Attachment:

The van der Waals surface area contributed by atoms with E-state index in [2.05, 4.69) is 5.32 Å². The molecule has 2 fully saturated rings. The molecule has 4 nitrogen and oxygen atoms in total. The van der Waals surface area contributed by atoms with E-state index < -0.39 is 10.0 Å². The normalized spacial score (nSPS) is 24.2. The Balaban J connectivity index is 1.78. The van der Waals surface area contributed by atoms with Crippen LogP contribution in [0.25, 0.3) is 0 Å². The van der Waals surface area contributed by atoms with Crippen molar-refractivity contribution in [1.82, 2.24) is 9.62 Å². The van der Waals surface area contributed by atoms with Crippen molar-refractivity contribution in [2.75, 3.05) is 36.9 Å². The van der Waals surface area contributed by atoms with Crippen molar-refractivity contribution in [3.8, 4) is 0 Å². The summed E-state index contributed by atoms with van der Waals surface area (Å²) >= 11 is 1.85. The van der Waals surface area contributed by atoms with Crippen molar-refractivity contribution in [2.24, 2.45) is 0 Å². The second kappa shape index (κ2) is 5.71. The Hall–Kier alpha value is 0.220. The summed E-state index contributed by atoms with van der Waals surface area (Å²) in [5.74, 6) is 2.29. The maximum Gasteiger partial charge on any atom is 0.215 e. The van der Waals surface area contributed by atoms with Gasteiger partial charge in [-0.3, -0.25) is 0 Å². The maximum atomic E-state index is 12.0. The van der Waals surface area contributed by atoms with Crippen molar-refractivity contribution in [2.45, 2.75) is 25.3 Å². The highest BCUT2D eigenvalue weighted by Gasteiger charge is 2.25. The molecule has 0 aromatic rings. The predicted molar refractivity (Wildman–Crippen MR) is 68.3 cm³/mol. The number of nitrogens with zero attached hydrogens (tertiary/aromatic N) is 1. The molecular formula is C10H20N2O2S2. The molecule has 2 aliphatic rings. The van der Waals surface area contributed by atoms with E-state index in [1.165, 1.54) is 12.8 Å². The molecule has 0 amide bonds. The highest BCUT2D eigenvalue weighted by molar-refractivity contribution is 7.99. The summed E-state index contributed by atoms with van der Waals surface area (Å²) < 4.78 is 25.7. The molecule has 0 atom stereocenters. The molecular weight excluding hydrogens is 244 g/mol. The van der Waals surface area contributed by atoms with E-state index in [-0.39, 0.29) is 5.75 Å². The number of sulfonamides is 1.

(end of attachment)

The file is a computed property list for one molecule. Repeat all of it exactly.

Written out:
The van der Waals surface area contributed by atoms with E-state index in [2.05, 4.69) is 5.32 Å². The molecule has 2 fully saturated rings. The molecule has 4 nitrogen and oxygen atoms in total. The van der Waals surface area contributed by atoms with E-state index < -0.39 is 10.0 Å². The normalized spacial score (nSPS) is 24.2. The Balaban J connectivity index is 1.78. The van der Waals surface area contributed by atoms with Crippen LogP contribution in [0.25, 0.3) is 0 Å². The van der Waals surface area contributed by atoms with Crippen molar-refractivity contribution in [1.82, 2.24) is 9.62 Å². The van der Waals surface area contributed by atoms with Crippen molar-refractivity contribution in [2.75, 3.05) is 36.9 Å². The van der Waals surface area contributed by atoms with Crippen molar-refractivity contribution in [3.8, 4) is 0 Å². The summed E-state index contributed by atoms with van der Waals surface area (Å²) >= 11 is 1.85. The van der Waals surface area contributed by atoms with Crippen molar-refractivity contribution in [2.24, 2.45) is 0 Å². The second kappa shape index (κ2) is 5.71. The Hall–Kier alpha value is 0.220. The summed E-state index contributed by atoms with van der Waals surface area (Å²) in [5.74, 6) is 2.29. The maximum Gasteiger partial charge on any atom is 0.215 e. The van der Waals surface area contributed by atoms with Gasteiger partial charge in [-0.3, -0.25) is 0 Å². The maximum atomic E-state index is 12.0. The van der Waals surface area contributed by atoms with Crippen molar-refractivity contribution in [2.45, 2.75) is 25.3 Å². The highest BCUT2D eigenvalue weighted by Gasteiger charge is 2.25. The molecule has 0 aromatic rings. The predicted molar refractivity (Wildman–Crippen MR) is 68.3 cm³/mol. The number of nitrogens with zero attached hydrogens (tertiary/aromatic N) is 1. The molecular formula is C10H20N2O2S2. The molecule has 2 aliphatic rings. The van der Waals surface area contributed by atoms with E-state index in [1.165, 1.54) is 12.8 Å². The molecule has 0 amide bonds. The highest BCUT2D eigenvalue weighted by molar-refractivity contribution is 7.99. The summed E-state index contributed by atoms with van der Waals surface area (Å²) < 4.78 is 25.7. The molecule has 0 atom stereocenters. The molecular weight excluding hydrogens is 244 g/mol. The van der Waals surface area contributed by atoms with E-state index in [-0.39, 0.29) is 5.75 Å². The number of sulfonamides is 1.